Mortar free construction is clearly far more complex than the use of clay to fill in the areas of the smaller and less well made chullpa, or any other building or wall. As well, fitting stones so tightly together as is seen in the finer and larger chullpa means that the structure is stronger, and could have resonant qualities due to this close stone contact.
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Figure 4 Cross-section of a chullpa
The author has been inside one of the best made chullpa with engineer Christopher Dunn, author of The Giza Power Plant and Lost Technologies of Ancient Egypt, as well as Dr. Robert Schoch, author, geologist, professor and the man who re-dated the Sphinx of Egypt based on water weathering.
In both occasions we noticed that, using a phone application which can emit specific musical notes, A and A# caused the inside of the chullpa to seemingly amplify the sound, while other notes did not. What is curious about this is that some research in the Great Pyramid of Giza’s “king’s chamber” suggest that it is tuned to A#.
Now why would a builder supposedly tune the interior of a stone structure to resonate to a particular frequency range? If it was a tomb for the dead, he or she most likely would not, but if it was constructed for an energetic purpose, then it may make sense.
On a trip to the Sillustani site in November of 2013 with Hugh Newman’s Megalithomania, we had many energy dowsers with us. Clearly not regarded by the mainstream as a scientific testing, these talented individuals were able to pick up specific bands of energy running through areas of the chullpa.
The best of the chullpa are composed of 2 layers of stone, each being of different composition and from separate quarries. The less finely made and smaller of the chullpa have no such organized compositional structure.
The outer layer of the fine chullpa is basalt, and not of local origin, but supposedly from a specific location many kilometers away, and the inner “bee hive” dome area is made of dense andesite, again most likely not local, as the Sillustani area is predominantly red sandstone. Also, in those of the fine chullpa which are somewhat intact, the stones of the inner andesite core are cemented together with a white clay material which again is not of local origin.
The chullpa of smaller size and inferior quality are made of field stone and broken pieces of red sandstone, basalt and andesite, with red adobe material, which is in fact the soil of the area, used as filler and binding agent.
Figure 5 A fully restored chullpa
Another curious aspect to the chullpa in general is that each has a small opening at the base, facing east. This cardinal alignment is speculated by most archaeologists as being related to the path of the sun, which rises in the east and sets in the west. Since the Inca, and presumably earlier people were “sun worshippers” these archaeologists believe that east facing “door” relates to the religious belief system of these people, and that as a tomb each chullpa may guide the departed soul to some kind of solar related afterlife.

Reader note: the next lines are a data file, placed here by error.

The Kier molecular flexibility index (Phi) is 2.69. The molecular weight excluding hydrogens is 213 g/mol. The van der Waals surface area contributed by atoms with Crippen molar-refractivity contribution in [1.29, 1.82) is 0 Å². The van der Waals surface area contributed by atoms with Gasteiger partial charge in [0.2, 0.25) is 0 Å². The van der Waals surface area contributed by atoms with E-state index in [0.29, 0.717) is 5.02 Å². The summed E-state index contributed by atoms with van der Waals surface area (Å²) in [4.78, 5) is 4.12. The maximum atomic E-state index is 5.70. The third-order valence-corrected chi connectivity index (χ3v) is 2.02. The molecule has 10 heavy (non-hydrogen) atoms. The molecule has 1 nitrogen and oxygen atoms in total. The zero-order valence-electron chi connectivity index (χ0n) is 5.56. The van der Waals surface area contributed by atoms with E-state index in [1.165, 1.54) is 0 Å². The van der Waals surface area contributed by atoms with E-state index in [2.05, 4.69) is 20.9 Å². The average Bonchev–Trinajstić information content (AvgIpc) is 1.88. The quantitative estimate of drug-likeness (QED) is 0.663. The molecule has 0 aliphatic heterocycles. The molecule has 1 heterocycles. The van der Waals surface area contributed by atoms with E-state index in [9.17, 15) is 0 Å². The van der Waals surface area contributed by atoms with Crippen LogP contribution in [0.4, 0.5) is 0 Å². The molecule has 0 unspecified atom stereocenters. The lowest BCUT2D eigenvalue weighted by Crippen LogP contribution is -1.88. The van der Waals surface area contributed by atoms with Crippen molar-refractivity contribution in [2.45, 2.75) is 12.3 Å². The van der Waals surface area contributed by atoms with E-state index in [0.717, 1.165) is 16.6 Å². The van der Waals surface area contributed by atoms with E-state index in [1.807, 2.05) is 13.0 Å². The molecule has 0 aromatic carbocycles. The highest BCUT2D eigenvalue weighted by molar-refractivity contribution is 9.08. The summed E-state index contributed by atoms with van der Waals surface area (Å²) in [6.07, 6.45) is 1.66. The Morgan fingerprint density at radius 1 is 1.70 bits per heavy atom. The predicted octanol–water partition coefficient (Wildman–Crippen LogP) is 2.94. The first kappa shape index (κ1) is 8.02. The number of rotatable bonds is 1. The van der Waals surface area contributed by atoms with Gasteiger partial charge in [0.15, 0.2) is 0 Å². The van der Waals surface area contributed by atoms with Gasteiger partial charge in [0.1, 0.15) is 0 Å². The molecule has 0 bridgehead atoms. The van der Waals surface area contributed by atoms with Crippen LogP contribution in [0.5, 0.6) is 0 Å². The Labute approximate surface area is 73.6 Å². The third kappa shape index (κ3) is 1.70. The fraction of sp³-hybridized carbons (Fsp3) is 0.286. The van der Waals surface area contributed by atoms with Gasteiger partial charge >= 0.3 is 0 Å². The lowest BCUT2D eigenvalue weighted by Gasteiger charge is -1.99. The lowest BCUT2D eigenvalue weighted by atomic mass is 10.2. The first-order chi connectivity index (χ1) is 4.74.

However, the damage to all the finer chullpa, believed by many to have been the result of looting and stone material recycling centuries ago, is greatest on the western sides of these towers. If it is possible that rather than originally being graves of nobility, they were in fact energetic structures of some kind, some engineers have speculated that an ancient catastrophic event, such as a power overload or earthquake may have caused the original damage.
In fact, the largest of the chullpa, which was square in shape and composed of several multi-ton blocks, is the best case to approach this idea. Some of the megalithic stones which were originally incorporated into its form are to be found several hundred feet away, hardly something that people wishing to harvest material would do.
In summary, the main points are the following. It is quite possible that the oldest of the chullpa, which are of the finest craftsmanship and design, predate the Bronze Age Inca or any other known culture. The later, smaller and poorer quality structures were an attempt by later cultures to copy the design, and to use the older chullpa, which no longer had an energetic function due to damage, as funerary depositories.
Top image: Chullpas, Sillustani, Peru (CC BY 3.0)
All other images courtesy of Brien Foerster.